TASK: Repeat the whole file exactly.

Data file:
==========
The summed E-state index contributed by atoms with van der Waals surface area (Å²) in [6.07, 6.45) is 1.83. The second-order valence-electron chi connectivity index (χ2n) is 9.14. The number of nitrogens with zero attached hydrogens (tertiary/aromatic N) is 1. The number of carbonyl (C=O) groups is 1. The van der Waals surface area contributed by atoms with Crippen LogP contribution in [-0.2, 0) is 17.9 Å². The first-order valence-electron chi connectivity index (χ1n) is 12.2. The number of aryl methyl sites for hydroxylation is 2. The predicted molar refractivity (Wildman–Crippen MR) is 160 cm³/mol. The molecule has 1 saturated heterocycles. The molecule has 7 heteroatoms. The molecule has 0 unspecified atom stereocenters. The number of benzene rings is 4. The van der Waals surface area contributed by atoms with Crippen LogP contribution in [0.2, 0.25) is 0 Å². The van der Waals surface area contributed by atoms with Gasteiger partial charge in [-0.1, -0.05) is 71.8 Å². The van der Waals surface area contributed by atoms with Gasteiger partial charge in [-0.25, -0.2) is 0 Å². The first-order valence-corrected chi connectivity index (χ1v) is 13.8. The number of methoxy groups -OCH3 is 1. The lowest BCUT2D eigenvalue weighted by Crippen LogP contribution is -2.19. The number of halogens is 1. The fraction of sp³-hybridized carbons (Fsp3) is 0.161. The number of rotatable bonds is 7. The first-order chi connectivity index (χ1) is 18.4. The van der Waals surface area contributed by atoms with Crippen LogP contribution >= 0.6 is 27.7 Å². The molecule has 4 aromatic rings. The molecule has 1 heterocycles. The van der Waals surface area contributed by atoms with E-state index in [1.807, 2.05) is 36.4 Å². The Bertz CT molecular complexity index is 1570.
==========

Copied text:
The summed E-state index contributed by atoms with van der Waals surface area (Å²) in [6.07, 6.45) is 1.83. The second-order valence-electron chi connectivity index (χ2n) is 9.14. The number of nitrogens with zero attached hydrogens (tertiary/aromatic N) is 1. The number of carbonyl (C=O) groups is 1. The van der Waals surface area contributed by atoms with Crippen LogP contribution in [-0.2, 0) is 17.9 Å². The first-order valence-electron chi connectivity index (χ1n) is 12.2. The number of aryl methyl sites for hydroxylation is 2. The predicted molar refractivity (Wildman–Crippen MR) is 160 cm³/mol. The molecule has 1 saturated heterocycles. The molecule has 7 heteroatoms. The molecule has 0 unspecified atom stereocenters. The number of benzene rings is 4. The van der Waals surface area contributed by atoms with Crippen LogP contribution in [0.2, 0.25) is 0 Å². The van der Waals surface area contributed by atoms with Gasteiger partial charge in [-0.1, -0.05) is 71.8 Å². The van der Waals surface area contributed by atoms with Gasteiger partial charge in [-0.25, -0.2) is 0 Å². The first-order valence-corrected chi connectivity index (χ1v) is 13.8. The number of methoxy groups -OCH3 is 1. The lowest BCUT2D eigenvalue weighted by Crippen LogP contribution is -2.19. The number of halogens is 1. The fraction of sp³-hybridized carbons (Fsp3) is 0.161. The number of rotatable bonds is 7. The first-order chi connectivity index (χ1) is 18.4. The van der Waals surface area contributed by atoms with Crippen LogP contribution >= 0.6 is 27.7 Å². The molecule has 4 aromatic rings. The molecule has 1 heterocycles. The van der Waals surface area contributed by atoms with E-state index in [1.807, 2.05) is 36.4 Å². The Bertz CT molecular complexity index is 1570.